Editor’s note: The following homily was preached by the Reverend Peter M. J. Stravinskas, Ph.D., S.T.D., for the Solemnity of the Assumption 2017 at the Church of the Holy Innocents in Manhattan.
Permit me to begin this evening by acknowledging the most welcome presence as our deacon this evening Br. Leo Camurati of the St. Joseph Province of Dominicans – one of the few mainstream religious communities that has maintained its Catholic identity and has a fine future, with a glut of vocations, so much so that the Dominican House of Studies in Washington had to engage in a major capital campaign for expansion. I should also note that it was that institution where I studied for my licentiate in theology and where I learned genuine Catholic theology (since my seminary had not provided that). I should also mention that some years back, I intended to attend Christmas morning Mass at St. Agnes when the pastor asked me to preach, completely out of the blue, and then, likewise completely unexpected, importuned me to be the celebrant of the Mass. I had never celebrated in the Extraordinary Form (except as boy, “playing priest”) and the then-Paul Camurati was the master of ceremonies who gently and effectively guided me through a Mass, which was both valid and licit. Thanks, Br. Leo.
Today the Church Universal – in all her rites – and all the Orthodox Churches and even Anglicans and Lutherans celebrate the bodily assumption of Our Lady. For the sake of clarity, let us make sure we understand precisely what we are celebrating. The Catechism of the Catholic Church, citing Vatican II’s Lumen Gentium and Venerable Pope Pius XII’s dogmatic definition Munificentissimus Deus, informs us: “Finally the Immaculate Virgin, preserved free from all stain of original sin, when the course of her earthly life was finished, was taken up body and soul into heavenly glory, and exalted by the Lord as Queen over all things, so that she might be the more fully conformed to her Son, the Lord of lords and conqueror of sin and death. The Assumption of the Blessed Virgin is a singular participation in her Son’s Resurrection and an anticipation of the resurrection of other Christians” (n. 966).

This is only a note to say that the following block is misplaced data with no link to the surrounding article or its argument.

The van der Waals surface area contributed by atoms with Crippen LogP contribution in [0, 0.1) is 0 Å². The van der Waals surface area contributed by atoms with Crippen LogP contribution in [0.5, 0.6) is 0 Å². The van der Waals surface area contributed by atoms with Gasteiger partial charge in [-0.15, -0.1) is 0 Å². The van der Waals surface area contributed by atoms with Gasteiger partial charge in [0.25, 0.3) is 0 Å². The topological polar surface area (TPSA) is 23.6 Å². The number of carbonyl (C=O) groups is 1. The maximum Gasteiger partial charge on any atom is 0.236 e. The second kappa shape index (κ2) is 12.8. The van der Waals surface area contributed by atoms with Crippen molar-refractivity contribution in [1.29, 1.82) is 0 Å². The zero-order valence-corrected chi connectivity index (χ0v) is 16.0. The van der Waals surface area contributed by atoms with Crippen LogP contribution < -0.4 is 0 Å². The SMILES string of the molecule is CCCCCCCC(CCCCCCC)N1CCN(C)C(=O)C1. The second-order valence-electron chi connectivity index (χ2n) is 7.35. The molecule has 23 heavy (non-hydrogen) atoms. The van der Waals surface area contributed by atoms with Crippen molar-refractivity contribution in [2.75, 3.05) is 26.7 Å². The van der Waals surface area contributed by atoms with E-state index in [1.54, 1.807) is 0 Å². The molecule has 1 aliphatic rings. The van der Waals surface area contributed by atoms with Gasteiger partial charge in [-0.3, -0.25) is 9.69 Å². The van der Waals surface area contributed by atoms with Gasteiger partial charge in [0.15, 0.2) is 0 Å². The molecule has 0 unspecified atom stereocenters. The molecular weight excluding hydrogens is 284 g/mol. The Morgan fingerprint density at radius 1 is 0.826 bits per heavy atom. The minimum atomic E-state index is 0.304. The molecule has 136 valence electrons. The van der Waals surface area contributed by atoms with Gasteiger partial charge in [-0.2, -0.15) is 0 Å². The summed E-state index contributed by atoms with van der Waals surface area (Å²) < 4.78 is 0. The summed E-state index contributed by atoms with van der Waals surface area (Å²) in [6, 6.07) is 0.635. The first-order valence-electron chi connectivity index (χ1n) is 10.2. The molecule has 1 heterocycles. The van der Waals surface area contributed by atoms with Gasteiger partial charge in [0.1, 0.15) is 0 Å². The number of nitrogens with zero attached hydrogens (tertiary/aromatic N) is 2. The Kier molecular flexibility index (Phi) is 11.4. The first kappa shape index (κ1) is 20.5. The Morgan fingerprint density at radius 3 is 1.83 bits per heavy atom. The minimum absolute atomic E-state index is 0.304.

As you undoubtedly know, the definition of the Assumption occurred on All Saints Day in 1950. That fact leads some people to assert that this dogma was a modern invention of the Catholic Church. However, such an assertion fails to reflect either history or the proper notion of doctrinal development. The first church dedicated to the Blessed Virgin Mary was under the title of her Dormition or Assumption – already in the fourth century. Obviously, something believed in the fourth century cannot be an invention of the twentieth century. More to the point: When the Church defines a dogma, she is acknowledging a doctrine which has been believed all along and throughout the Church. That having been said, it must also be noted that dogmatic definition rarely occurs unless a doctrine is contested, which was never the case with the Assumption – unlike the dogma of the Immaculate Conception, which had a rather checkered history, with some of the greatest theological luminaries (including St. Thomas Aquinas) having serious questions about it. On the contrary, even every so-called reformer of the Protestant movement of the sixteenth century accepted and taught the doctrine of Mary’s Assumption into Heaven.
So, what inspired Pius XII to define an uncontested doctrine? Clearly, it was the Holy Spirit. But why? Christians had always believed that the Assumption was a privilege accorded to Mary in view of both her Immaculate Conception and her divine maternity. I think there were two phenomena on the horizon, perhaps yet unknown to Pope Pius, which moved him to teach this truth of faith infallibly. The Assumption would be able to underscore the dignity of the human body and the dignity of women, concepts to be assaulted not long after in the dominant culture, especially brought on by the sexual revolution of the 1960s.